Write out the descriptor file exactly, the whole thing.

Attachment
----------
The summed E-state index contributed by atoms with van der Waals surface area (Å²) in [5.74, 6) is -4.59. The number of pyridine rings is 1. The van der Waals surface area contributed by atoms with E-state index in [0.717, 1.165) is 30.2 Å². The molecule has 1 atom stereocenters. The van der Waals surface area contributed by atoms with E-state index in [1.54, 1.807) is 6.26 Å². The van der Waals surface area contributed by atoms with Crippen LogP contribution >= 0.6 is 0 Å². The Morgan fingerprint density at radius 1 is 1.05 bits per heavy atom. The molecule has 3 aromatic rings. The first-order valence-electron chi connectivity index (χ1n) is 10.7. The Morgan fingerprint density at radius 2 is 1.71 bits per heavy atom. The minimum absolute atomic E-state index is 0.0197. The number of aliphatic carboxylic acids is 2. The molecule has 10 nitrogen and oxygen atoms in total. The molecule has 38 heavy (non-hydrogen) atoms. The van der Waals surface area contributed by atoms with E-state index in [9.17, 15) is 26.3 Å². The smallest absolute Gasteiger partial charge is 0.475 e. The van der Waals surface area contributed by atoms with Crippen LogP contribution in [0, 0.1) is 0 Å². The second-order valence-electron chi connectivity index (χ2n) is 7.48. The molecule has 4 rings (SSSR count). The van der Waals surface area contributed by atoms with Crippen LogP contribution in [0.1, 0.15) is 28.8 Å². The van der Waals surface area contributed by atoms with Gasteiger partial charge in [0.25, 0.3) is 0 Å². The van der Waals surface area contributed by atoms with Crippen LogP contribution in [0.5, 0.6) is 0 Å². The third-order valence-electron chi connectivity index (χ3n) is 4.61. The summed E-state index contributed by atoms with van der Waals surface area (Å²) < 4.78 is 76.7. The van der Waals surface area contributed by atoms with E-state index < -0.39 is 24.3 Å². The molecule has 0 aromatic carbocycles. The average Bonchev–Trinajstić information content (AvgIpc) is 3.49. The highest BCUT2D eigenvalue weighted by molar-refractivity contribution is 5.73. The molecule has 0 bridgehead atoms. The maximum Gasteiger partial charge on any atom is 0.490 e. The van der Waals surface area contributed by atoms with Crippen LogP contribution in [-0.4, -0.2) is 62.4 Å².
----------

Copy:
The summed E-state index contributed by atoms with van der Waals surface area (Å²) in [5.74, 6) is -4.59. The number of pyridine rings is 1. The van der Waals surface area contributed by atoms with E-state index in [0.717, 1.165) is 30.2 Å². The molecule has 1 atom stereocenters. The van der Waals surface area contributed by atoms with E-state index in [1.54, 1.807) is 6.26 Å². The van der Waals surface area contributed by atoms with Crippen LogP contribution >= 0.6 is 0 Å². The Morgan fingerprint density at radius 1 is 1.05 bits per heavy atom. The molecule has 3 aromatic rings. The first-order valence-electron chi connectivity index (χ1n) is 10.7. The Morgan fingerprint density at radius 2 is 1.71 bits per heavy atom. The minimum absolute atomic E-state index is 0.0197. The number of aliphatic carboxylic acids is 2. The molecule has 10 nitrogen and oxygen atoms in total. The molecule has 38 heavy (non-hydrogen) atoms. The van der Waals surface area contributed by atoms with E-state index in [9.17, 15) is 26.3 Å². The smallest absolute Gasteiger partial charge is 0.475 e. The van der Waals surface area contributed by atoms with Crippen LogP contribution in [0, 0.1) is 0 Å². The second-order valence-electron chi connectivity index (χ2n) is 7.48. The molecule has 4 rings (SSSR count). The van der Waals surface area contributed by atoms with Crippen LogP contribution in [0.1, 0.15) is 28.8 Å². The van der Waals surface area contributed by atoms with Gasteiger partial charge in [0.25, 0.3) is 0 Å². The van der Waals surface area contributed by atoms with Crippen LogP contribution in [0.5, 0.6) is 0 Å². The third-order valence-electron chi connectivity index (χ3n) is 4.61. The summed E-state index contributed by atoms with van der Waals surface area (Å²) < 4.78 is 76.7. The van der Waals surface area contributed by atoms with E-state index < -0.39 is 24.3 Å². The molecule has 0 aromatic carbocycles. The average Bonchev–Trinajstić information content (AvgIpc) is 3.49. The highest BCUT2D eigenvalue weighted by molar-refractivity contribution is 5.73. The molecule has 0 bridgehead atoms. The maximum Gasteiger partial charge on any atom is 0.490 e. The van der Waals surface area contributed by atoms with Crippen LogP contribution in [-0.4, -0.2) is 62.4 Å².